Elizabeth Brico is a freelance writer with an MFA in Writing & Poetics from Naropa University. She is a journalism fellow with TalkPoverty and a recipient of the 2021/22 Unicorn Fund. She is also a regular contributing writer for HealthyPlace’s trauma blog. Her work has appeared on Vice, Vox, Stat News, The Fix, and others. When she isn’t working, she can usually be found reading, writing, or watching speculative fiction.
Naltrexone can completely block the euphoric and pain-relieving effects of opioids, helping to deter opioid misuse by erasing the ability of a user to get high. It begins working slower and is longer lasting, so it won’t help in an overdose, but can help to manage an opioid use disorder. And, unlike naloxone, naltrexone can also be used in the treatment of alcohol use disorders.
When I was early in addiction recovery, anxiety and depression dominated my life. If that’s happening to you too, know that it’s normal.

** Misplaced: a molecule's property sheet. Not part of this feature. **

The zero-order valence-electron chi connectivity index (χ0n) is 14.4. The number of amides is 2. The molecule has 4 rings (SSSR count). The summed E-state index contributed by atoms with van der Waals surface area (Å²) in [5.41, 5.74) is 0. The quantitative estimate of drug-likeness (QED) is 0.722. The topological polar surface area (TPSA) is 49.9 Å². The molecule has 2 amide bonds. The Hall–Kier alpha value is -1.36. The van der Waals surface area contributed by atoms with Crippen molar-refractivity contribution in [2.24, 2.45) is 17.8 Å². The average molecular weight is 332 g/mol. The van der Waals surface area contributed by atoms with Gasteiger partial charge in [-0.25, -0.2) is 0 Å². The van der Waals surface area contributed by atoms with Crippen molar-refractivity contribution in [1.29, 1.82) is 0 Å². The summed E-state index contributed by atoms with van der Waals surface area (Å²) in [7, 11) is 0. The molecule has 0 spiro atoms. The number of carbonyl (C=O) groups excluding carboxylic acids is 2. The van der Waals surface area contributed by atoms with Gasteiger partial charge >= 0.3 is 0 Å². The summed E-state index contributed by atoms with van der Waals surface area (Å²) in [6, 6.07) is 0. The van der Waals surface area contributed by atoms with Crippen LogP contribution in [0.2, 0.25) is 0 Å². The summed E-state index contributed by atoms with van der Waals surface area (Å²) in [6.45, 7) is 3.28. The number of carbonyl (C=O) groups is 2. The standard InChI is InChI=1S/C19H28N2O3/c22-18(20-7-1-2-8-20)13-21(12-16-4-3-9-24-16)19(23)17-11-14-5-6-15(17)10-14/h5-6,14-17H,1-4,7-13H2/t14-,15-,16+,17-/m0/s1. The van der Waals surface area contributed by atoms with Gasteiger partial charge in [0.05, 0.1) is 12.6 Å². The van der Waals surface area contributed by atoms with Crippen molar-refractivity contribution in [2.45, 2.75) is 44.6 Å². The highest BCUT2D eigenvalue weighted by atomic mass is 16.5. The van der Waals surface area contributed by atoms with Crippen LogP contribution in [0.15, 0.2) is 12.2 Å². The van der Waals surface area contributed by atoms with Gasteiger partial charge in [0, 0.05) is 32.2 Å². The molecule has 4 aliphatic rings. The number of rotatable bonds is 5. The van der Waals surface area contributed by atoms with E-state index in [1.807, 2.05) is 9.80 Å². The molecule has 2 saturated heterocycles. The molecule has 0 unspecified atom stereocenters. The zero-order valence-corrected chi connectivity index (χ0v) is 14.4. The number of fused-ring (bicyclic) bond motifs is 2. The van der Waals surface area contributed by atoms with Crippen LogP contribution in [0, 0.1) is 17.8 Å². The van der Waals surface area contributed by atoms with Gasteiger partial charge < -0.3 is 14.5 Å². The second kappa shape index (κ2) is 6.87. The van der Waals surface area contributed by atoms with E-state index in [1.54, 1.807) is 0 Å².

A letter to anyone who has recently relapsed from journalist and person in recovery Elizabeth Brico: “Your recovery doesn’t have to end because of a relapse. Your value is not defined by your drug use, even if that drug use is ongoing.”
But the fight to de-stigmatize drug use and addiction is far from over. Change also begins in the hearts and minds of regular people. One way to help bring that about comes in the fairly simple format of changing the way we talk about addiction.
The language of addiction is changing, so should the way we identify ourselves in recovery also change?
How to deal with those family members who are insisting that you get off the meds that are helping you get your life back together.
When you think of buprenorphine (Suboxone) treatment for opioid addiction, what comes to mind? If you think of it as a detox aid, intended to help decrease the discomforts associated with withdrawal from heroin and other opioids of abuse, don’t feel bad. This is a common misconception—one that many people spread.